So the next step in this process is after it’s been issued to production, I’m actually going to finish production. In the DEACOM system we have control built into this process. So again, let’s think for a second, and let’s think that people have totally bypassed the process that we set up and they took something from the PO receipt process and put it right into production. They bypass QC hold… they could’ve even bypassed the issue to production. If they’ve physically taken a bag and dumped into the tank without doing any of these steps, we have another step built into here to control this. So we’ve built into the controls, into the finishing process, and say for instance, if ‘m finishing a batch that has 5,000 lbs. in it, you can set a tolerance, a percentage tolerance, to say how much of the materials must I have issued to this batch to allow me to finish it. The reason we have a percentage tolerance is because in the batch and process world, there are often times yields where I’m not necessarily going to get out exactly what I put into that batch.

So each of our customers, and for different products, you can set a different tolerance and say what is my tolerance level to get out of that. So if I’m going to make a 5,000 lb. batch and I find out I only issued 2,000 lbs. of that for instance, it might stop that process.

So again, this is another checkpoint that says if I’ve bypassed this, if my people have chosen to bypass this, they didn’t do what we said we were going to do, that will allow them another chance to get that.

So the next process after we finish production is going to go into another QC hold. So our first QC hold was for raw materials, our second QC hold is for our actual finished goods. So we’ve taken these raw materials, we’ve combined them together, we’ve done the magic that we do, and we produced a finished good – now we again want to put this into a QC hold phase and we want to make sure the physical properties of this finished good actually match what we expected it to match.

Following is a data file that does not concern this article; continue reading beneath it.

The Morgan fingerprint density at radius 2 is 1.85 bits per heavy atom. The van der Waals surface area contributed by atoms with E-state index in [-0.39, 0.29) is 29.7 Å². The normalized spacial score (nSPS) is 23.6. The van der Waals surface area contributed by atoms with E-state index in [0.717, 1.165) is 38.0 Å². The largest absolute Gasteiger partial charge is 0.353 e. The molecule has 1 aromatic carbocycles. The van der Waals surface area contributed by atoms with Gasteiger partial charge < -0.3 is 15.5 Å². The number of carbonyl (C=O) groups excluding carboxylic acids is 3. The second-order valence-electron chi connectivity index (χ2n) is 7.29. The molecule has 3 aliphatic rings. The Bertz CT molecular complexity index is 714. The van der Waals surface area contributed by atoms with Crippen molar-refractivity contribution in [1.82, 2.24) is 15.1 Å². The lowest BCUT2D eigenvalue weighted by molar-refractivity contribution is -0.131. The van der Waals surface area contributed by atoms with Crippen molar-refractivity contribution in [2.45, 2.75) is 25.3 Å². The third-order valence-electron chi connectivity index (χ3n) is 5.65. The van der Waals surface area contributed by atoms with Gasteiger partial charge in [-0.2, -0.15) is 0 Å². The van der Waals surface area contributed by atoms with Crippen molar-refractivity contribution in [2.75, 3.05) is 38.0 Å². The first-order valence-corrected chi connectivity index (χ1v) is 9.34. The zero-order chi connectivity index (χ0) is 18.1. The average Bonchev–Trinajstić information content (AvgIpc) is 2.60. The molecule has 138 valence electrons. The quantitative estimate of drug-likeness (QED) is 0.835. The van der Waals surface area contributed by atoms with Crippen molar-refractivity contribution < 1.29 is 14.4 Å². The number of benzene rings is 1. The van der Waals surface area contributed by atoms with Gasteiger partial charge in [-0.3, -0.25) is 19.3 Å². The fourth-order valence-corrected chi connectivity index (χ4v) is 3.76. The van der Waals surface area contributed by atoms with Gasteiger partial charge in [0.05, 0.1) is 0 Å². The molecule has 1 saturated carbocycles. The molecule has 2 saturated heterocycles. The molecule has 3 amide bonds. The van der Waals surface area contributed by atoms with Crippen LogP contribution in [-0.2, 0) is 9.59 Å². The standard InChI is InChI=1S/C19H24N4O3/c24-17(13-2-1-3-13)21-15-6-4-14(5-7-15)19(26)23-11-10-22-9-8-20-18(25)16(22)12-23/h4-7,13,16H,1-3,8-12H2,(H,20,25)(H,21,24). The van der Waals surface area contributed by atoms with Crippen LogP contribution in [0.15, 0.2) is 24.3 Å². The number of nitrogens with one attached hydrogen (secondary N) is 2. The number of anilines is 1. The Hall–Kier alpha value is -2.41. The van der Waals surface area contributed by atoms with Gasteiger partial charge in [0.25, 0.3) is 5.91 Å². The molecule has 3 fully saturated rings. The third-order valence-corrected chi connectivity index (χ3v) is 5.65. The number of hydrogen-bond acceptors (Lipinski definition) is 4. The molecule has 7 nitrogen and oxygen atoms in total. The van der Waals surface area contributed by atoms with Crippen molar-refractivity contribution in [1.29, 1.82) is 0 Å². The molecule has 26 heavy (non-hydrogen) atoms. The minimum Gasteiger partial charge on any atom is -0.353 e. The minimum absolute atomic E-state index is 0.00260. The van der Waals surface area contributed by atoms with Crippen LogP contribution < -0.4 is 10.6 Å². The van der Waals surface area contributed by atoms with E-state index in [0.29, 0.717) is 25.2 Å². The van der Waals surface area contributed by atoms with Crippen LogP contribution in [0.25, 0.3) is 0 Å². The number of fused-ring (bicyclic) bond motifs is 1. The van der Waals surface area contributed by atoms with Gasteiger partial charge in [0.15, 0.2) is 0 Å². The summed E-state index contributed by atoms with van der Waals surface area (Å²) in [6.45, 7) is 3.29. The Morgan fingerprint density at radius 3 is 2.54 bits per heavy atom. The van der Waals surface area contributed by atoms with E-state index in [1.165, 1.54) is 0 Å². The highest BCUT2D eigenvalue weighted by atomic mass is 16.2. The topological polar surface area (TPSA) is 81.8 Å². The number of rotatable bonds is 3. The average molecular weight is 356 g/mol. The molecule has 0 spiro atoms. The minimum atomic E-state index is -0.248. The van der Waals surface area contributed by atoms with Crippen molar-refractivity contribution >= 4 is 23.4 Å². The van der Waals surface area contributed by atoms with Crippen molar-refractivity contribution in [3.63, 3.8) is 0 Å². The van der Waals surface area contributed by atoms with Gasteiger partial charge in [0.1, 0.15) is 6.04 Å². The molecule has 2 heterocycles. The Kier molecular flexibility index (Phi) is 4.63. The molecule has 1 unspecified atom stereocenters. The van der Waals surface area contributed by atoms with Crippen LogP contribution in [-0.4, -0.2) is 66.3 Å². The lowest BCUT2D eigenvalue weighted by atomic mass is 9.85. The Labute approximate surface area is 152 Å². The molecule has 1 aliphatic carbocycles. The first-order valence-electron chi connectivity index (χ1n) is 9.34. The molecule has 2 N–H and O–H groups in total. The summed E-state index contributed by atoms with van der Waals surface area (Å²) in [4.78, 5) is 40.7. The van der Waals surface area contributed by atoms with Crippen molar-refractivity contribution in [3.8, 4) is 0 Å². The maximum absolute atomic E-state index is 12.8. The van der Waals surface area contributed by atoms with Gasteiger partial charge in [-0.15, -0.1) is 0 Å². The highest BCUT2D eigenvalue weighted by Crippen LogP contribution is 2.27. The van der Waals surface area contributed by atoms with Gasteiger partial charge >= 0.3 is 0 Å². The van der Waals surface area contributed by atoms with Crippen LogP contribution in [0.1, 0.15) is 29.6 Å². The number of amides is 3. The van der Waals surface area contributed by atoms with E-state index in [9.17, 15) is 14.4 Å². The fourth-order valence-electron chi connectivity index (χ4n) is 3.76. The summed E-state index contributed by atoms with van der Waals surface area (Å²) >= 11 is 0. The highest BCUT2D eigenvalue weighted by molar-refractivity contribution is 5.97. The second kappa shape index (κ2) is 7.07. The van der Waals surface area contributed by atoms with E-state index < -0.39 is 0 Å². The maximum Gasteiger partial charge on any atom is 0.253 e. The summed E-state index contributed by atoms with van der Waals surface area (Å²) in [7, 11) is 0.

Again, it’s another check. If I messed up any of these processes, by doing this QC hold, we should find that process. Now most of our customers actually do this pretty well. They talk about the 4’o’clock problem. We go through this process all the time, at 4 o’clock the truck shows up at the loading dock, and the truck drive is in a hurry, and he says, I need you to load this product onto the truck. And they say, well it’s in QC hold. He says well I’m going to leave… they feel a lot of pressure to load up the truck. So the problem is if I bypass this, I bypass one of my major controls.

There’s a secondary, another control in this, which is the document generation process. So out of DEACOM, again we have that single-system concept, the document generation tools are built into DEACOM. So in order to load up the truck, I’m going to need a series of documents. It might be a bill of lading, it can be a COA document, a packing list. If this is an international shipment, you might need a pro forma invoice – all of those documents are going to come out of the DEACOM system. And so that’s my control that I’ve done all these processes.

In the DEACOM system, because we have this single-system, I’m not able to generate a document unless all the other processes have been done. And so the idea, again is that I set up processes, I say this is what I’m going to do and most of the time, we do it. As your company grows, as you get new people into that process, sometimes there’s a tendency to bypass some of these processes and procedures. Deacom has built in multiple stage gates to control that process.

So the last step of this, is when this product goes off to our customer, and potentially the end user. Sometimes our customer, or our customers’ customers is the end user, sometimes that customer is going to ship that product off their end user. This is not the place to find a QC issue. If I had any problems in my process, it can be found there, but this is not the time do this.

So the idea is in DEACOM we have multiple stops where we can control that process and we can force the process to do what you say you’re going to do. And even if there are breakdowns in that process and people violate those processes, there are subsequent stage gates to stop it – the final one being the document generation. If you haven’t done everything right, the document generation, because it’s part of the DEACOM system, it’s going to stop that process.

So at the end of the day, this formulation to shipment process is why Deacom exists.

About the author

Global Digital Marketing Director at

Domenick Naccarato has been a featured writer on the Deacom blog for the past 8 years sharing his insight into manufacturing best practice techniques, conversations with customers, and videos of Deacom ERP experts and users.